Professor George Sanchez, the Vice Dean of Diversity and Strategic Initiatives for Dornsife College of Letters, Arts and Sciences, compiled a selective timeline documenting the history of racism at USC at the diversity forum last Wednesday. Perhaps the most jarring of his findings was about the man the Von KleinSmid Center is named after: chancellor for life, possible white supremacist sympathizer and former USC president Rufus B. Von KleinSmid. As USC continues to memorialize Von KleinSmid by granting him the namesake of a humanities building and library, USC literally houses structural racism and further institutionalizes the production of a campus climate that is inherently intolerant. The lack of transparency on Von KleinSmid aside, it is important to consider what this means to students of color on campus — their rights to safety, inclusion and basic dignities are in the shadow of a man whose legacy was built on keeping people like them outside of the Walls of Troy. Above all else, USC needs to remove Von KleinSmid’s name from all buildings as well as rid the plaza of his bust and its accompanying eulogy.
The University must shed light on its own history and acknowledge that much of its foundation was built on the backs of discrimination, racism and xenophobia. According to Dr. Sanchez’s timeline, in 1928 Von KleinSmid became the founding member of a leading eugenics organization called the Human Betterment Foundation. In 1945, he refused to send transcripts to colleges enrolling Japanese-American citizens who were released from internment camps. Not only did he work to prevent these students from getting an education, but he also sent them to the camps in 1942, according to the same source. During his presidency in 1946, the Jewish Journal reports, a cross burning took place on the lawn of a Jewish fraternity house. Also according to the same source, admissions at this time had an informal quota system, which allegedly allowed one Jew to attend the University per year.
Condemning the act of revisionism renders the purpose behind academia futile — if an institution of higher education intends to hold onto a legacy as antiquated and sullied as Von KleinSmid’s, then what can be said about that very same institution’s dedication to innovation, critical theory and research? Much of the criticism of renaming buildings defends racist figureheads and argues that purging a school of its history is useless. What needs to be understood is that this is not an issue of a few students disliking USC’s history or simply a representation of what the norm was at that time; calls to rename buildings are, however, an active movement to remove racism from a pedestal and a process in which history is accurately represented — not slanted — by the narratives of exceptionalism commonplace in American universities.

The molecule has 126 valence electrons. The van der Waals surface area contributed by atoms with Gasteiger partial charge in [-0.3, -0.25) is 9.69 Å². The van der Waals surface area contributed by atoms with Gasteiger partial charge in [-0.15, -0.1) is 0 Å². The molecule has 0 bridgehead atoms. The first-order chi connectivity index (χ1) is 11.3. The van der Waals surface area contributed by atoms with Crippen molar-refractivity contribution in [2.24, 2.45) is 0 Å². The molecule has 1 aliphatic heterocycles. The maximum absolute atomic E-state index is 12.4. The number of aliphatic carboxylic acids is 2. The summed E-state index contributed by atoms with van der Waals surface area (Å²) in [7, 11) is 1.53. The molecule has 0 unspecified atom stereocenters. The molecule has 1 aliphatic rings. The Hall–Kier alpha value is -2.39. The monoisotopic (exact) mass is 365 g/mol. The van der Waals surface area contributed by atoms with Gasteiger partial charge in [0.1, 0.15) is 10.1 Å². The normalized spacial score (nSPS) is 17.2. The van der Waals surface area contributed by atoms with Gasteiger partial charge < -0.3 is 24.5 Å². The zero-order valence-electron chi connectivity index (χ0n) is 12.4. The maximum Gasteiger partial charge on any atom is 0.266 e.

On the topic of Von KleinSmid, to which the University “affectionately” refers to as “Dr. Von” on its website, USC has said that “his presidency left a remarkable legacy: a University transformed from a modest local denominational institution with a scattering of schools and facilities to a consolidated secular institution with 24 schools and colleges, 16 buildings and national accreditation and standing.” It is clear that the nature of the University’s veneration of Von KleinSmid has more to do with the material gains accounted for under his presidency than his role as the leader of intellectuals.
Student-led campaigns such as “I, Too, Am USC” note the prevalence of discrimination and the potency of racism on campus robbing students of color of their ability to identify as Trojans. The need for such a campaign calls into question: What is a greater priority to the administration — our identity as a progressive and inclusive campus in today’s terms or our history of bigoted male leaders? The answer to this question depends on who is truly the face of USC. To further contextualize this, Von KleinSmid is a dark symbol of the University in the same way that the confederate flag is a dark symbol of America; however, today it is next to obscene to wave a Confederate flag in much of America because of what it represents and what is refers to historically — slavery. The same can be said for VKC.
It is impossible to revere a man for discrimination, racism and xenophobia while also respecting the space of international students, students from immigrant families and students of color. In doing so, USC ensures that the oppression and degradation of students of color is certainly included — but the school’s respect for students who face racism is not.
Lida Dianti is a junior majoring in international relations. Her column, “That’s So Racist!,” runs Wednesdays.